Blast nozzle orifice size affects blasting productivity – the larger the bore, the bigger the area blasted, facilitating higher production rates. For each increase in nozzle size, an increase of up to 10% in your blast pattern size will occur.
However, nozzle shape, rather than orifice size, has the greatest impact on blast pattern size.
For maximum productivity, select the largest nozzle bore size that the available compressed air (pressure and flow) will support for the intended blast pressure, given the surface characteristics and specifications of the task, while taking into account that there will be a significant reduction in pressure as your nozzle wears to a larger diameter. Finding the sweet spot where your nozzle can be productive over its useful life span is key to getting the most value out of your nozzle.
Choosing a nozzle with a bore smaller than your system will support will sacrifice blasting capacity and may impact media flow. Conversely, choosing a bore size beyond what your system can support will result in your inability to blast effectively and may result in the rapid wear on the blast hose.
You are running a 375 CFM compressor at 80% capacity. In addition to the blast nozzle, the compressor is supplying air to various components (air helmet, air motors, pneumatic controls, etc.) leaving 250 CFM available for the nozzle. Referring to Table 1, you can see that 250 CFM is sufficient for a #6 (3/8'') nozzle operating at 100 PSI. A larger nozzle, or a worn #6 (3/8'') nozzle, will require more air flow to maintain a blast pressure of 100 PSI. This extra flow requirement will either overwork your compressor or decrease productivity. On the other hand, choosing a nozzle with a bore smaller than your compressor can supply will result in less than maximum productivity from the system.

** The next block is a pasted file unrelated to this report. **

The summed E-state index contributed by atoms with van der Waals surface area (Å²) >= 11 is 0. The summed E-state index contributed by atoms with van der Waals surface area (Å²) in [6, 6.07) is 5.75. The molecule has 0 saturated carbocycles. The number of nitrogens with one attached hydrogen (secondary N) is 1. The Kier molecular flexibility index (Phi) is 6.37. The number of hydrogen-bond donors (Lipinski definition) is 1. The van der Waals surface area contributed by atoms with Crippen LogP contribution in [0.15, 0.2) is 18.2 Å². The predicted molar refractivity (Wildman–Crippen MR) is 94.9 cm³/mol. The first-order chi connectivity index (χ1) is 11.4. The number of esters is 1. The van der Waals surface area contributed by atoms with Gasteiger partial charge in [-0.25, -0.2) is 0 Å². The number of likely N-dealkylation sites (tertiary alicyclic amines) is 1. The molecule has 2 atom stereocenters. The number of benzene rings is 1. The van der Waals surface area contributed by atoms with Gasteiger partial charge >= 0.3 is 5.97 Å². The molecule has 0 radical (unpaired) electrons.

Additionally, it is important that your blast nozzle be sized to the blast hose it is to be used with – blast hose ID should be at least 3-4 times larger than the bore size of your nozzle (e.g. a 3/8'' nozzle requires a minimum 1-1/4'' blast hose, a 1/2'' nozzle requires a minimum 1-1/2'' blast hose, etc.). Wrong size combinations may lead to excessive internal turbulence, pressure drop & wear points.
Typically, a 3/8'' nozzle is sufficiently constricted to produce an effective blast pressure with a 185 CFM compressor, and a 1/2'' nozzle is sufficient with a 375 CFM compressor.